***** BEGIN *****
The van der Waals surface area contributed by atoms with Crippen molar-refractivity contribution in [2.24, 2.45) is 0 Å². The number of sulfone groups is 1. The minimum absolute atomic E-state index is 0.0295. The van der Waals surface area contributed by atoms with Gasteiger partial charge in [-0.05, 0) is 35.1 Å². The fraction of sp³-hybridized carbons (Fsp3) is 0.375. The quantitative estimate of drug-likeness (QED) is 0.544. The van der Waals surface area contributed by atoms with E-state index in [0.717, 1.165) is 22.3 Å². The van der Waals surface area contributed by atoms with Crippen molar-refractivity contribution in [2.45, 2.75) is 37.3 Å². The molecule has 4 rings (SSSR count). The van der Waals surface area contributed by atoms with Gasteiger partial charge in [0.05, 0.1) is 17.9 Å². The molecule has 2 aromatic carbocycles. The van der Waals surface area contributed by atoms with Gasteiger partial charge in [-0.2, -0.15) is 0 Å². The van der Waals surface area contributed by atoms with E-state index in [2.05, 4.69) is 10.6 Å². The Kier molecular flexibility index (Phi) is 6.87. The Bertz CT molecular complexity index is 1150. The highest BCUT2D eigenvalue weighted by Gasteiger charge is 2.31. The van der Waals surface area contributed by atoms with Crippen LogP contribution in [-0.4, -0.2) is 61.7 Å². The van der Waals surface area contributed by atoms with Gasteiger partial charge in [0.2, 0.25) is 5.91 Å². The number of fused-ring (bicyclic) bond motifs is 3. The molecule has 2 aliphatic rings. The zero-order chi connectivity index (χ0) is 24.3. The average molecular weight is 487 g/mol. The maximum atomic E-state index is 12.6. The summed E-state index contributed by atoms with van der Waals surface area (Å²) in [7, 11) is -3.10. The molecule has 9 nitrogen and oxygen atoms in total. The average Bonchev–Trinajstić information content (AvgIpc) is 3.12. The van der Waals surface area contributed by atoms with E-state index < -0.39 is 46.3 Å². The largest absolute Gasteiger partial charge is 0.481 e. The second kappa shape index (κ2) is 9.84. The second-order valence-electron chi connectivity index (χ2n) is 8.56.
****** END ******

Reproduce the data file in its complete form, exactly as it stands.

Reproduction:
The van der Waals surface area contributed by atoms with Crippen molar-refractivity contribution in [2.24, 2.45) is 0 Å². The number of sulfone groups is 1. The minimum absolute atomic E-state index is 0.0295. The van der Waals surface area contributed by atoms with Gasteiger partial charge in [-0.05, 0) is 35.1 Å². The fraction of sp³-hybridized carbons (Fsp3) is 0.375. The quantitative estimate of drug-likeness (QED) is 0.544. The van der Waals surface area contributed by atoms with E-state index in [0.717, 1.165) is 22.3 Å². The van der Waals surface area contributed by atoms with Crippen molar-refractivity contribution in [2.45, 2.75) is 37.3 Å². The molecule has 4 rings (SSSR count). The van der Waals surface area contributed by atoms with Gasteiger partial charge in [0.05, 0.1) is 17.9 Å². The molecule has 2 aromatic carbocycles. The van der Waals surface area contributed by atoms with Gasteiger partial charge in [-0.2, -0.15) is 0 Å². The van der Waals surface area contributed by atoms with E-state index in [2.05, 4.69) is 10.6 Å². The Kier molecular flexibility index (Phi) is 6.87. The Bertz CT molecular complexity index is 1150. The highest BCUT2D eigenvalue weighted by Gasteiger charge is 2.31. The van der Waals surface area contributed by atoms with Crippen LogP contribution in [-0.4, -0.2) is 61.7 Å². The van der Waals surface area contributed by atoms with Gasteiger partial charge in [0.2, 0.25) is 5.91 Å². The number of fused-ring (bicyclic) bond motifs is 3. The molecule has 2 aliphatic rings. The zero-order chi connectivity index (χ0) is 24.3. The average molecular weight is 487 g/mol. The maximum atomic E-state index is 12.6. The summed E-state index contributed by atoms with van der Waals surface area (Å²) in [7, 11) is -3.10. The molecule has 9 nitrogen and oxygen atoms in total. The average Bonchev–Trinajstić information content (AvgIpc) is 3.12. The van der Waals surface area contributed by atoms with E-state index < -0.39 is 46.3 Å². The largest absolute Gasteiger partial charge is 0.481 e. The second kappa shape index (κ2) is 9.84. The second-order valence-electron chi connectivity index (χ2n) is 8.56.